[GHHF] Bala Samskar Kendras – Learned about the importance of the celebration of Makara Sankranti for three days.

12 Jan 2024 340 Views

Global Hindu Heritage Foundation is committed to teach about the festivals, the meaning behind these festivals, the source of these festivals and how they are celebrated. Thus, we will make sure that our children will appreciate the richness of our culture. Sankranti is one such festival. Sankranti festival is an agricultural festival. Farmer's Festival By the time of Sankranti, the new grains grown by the farmers reach the house and the barns are full. Farmers celebrate Sankranti and Kanuma festivals as thanks for that. Cattle are worshiped in the name of Kanumu festival and Gobbemmas (made of cow dung) are worshiped in the form of Dhanyalakshmi (Goddess of Grains), who are responsible for the harvest of crops.
Sankranti is a lovely festival for Telugu people. Astronomy says that the Sun moves through 12 signs during the year at the rate of one sign per month. At the time of this transit, when the Sun enters Capricorn from Sagittarius in January of the English year, it is called Makara Sankranti or Makara Sankranti. People consider it a sacred period. Because in the two Ayanas we have, Surya ends the Dakshinayana period and enters the Uttarayana period. It starts on Sankranti day itself. So, the elders decided that this is Uttarayana Punyakalam. That is why it is said that during the Mahabharata war, Bhishma stayed on Ampasaya and only after the arrival of this Uttarayana pious period did he left his body.
Inspired by Balarama and Krishna:
During the Dwapara Yuga, Lord Balarama Sri Krishna enriched the Bharata Khanda with dairy and crops. If Balarama became the Halikudai (farmer) and nurtured the mother of the earth and made agriculture a festival, Lord Krishna helped the Gopalu (Yadav) family to develop and contribute to Eruvaka (commencement of cultivation). He also encouraged milk, curd, butter (dairy) products. Cattle, which plays a vital role in the production of food grains, has been associated with people's lives. Mythologists say that Sankranti emerged as a festival of agricultural products from that spirit.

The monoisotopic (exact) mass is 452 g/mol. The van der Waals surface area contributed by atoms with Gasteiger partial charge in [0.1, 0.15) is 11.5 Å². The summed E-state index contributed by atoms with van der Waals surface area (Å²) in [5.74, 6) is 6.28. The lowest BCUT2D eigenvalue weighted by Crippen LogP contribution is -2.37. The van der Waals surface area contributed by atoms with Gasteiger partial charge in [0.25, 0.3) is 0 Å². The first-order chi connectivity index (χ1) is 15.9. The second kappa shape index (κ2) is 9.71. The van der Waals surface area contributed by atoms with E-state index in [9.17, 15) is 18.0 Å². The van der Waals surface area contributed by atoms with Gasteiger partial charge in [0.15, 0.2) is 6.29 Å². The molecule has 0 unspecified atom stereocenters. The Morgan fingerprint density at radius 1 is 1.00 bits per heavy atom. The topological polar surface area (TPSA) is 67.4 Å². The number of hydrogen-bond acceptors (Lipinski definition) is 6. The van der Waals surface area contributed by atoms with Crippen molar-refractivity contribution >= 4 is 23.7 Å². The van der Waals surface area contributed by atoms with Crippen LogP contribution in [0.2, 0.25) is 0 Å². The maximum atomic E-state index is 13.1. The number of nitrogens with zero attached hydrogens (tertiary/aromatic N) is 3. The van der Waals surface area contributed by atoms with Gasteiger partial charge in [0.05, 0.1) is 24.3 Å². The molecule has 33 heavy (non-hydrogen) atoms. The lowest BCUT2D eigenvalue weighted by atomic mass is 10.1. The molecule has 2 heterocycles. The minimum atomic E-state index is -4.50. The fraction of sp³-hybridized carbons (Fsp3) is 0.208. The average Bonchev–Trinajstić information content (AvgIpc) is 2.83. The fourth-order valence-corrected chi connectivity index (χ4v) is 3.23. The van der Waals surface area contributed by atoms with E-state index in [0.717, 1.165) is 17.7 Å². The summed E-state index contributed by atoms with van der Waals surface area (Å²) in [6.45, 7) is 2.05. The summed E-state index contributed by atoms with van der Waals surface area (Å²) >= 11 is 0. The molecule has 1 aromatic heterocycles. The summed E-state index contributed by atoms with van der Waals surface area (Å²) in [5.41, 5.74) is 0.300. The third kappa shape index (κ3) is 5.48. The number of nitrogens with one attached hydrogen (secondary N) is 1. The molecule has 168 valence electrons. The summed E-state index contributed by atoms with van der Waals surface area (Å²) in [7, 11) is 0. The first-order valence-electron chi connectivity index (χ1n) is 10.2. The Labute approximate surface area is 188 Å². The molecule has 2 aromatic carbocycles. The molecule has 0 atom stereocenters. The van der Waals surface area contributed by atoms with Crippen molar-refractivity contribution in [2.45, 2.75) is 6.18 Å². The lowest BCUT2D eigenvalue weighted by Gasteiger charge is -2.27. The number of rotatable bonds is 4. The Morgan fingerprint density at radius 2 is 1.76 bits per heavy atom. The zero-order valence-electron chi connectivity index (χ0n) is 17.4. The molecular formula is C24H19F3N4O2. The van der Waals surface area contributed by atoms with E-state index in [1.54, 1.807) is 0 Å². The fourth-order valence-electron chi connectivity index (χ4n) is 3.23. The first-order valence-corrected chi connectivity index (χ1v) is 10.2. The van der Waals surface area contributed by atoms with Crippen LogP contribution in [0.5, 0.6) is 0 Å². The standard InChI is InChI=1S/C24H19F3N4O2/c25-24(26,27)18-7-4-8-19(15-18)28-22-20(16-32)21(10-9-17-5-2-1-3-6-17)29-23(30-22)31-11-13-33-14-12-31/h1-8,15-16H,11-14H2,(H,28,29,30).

Order of Sankranti Festival:
When Sankranthi is celebrated, everyone remembers Rangoli.  Sankirtanas of Haridas. This festival is also known as Pedpadunga. It falls in the month of Pushya (January). During this time, money and blessings reach the houses of the farmers. People live with dairy crops and peace. During this time Sankranti festival is celebrated for three consecutive days. The first day is “Kamabhogi”, the second day is “Sankranti”, the third day is “Kanuma” (cattle festival) and some celebrate the fourth day as “Mukkanumu”. At this time, every house is lit up with a new splendor, with household premises decorated with Paushyalakshmi.
First Day is Bhogi:
In the villages bonfires are lit at the intersection of four roads early in the morning. Fires are lit to remove the evils of the village and the house, diseases, and sufferings. Also, rituals are done in the houses displaying toys, pouring Bhogi fruits on the heads of small children and taking dishes.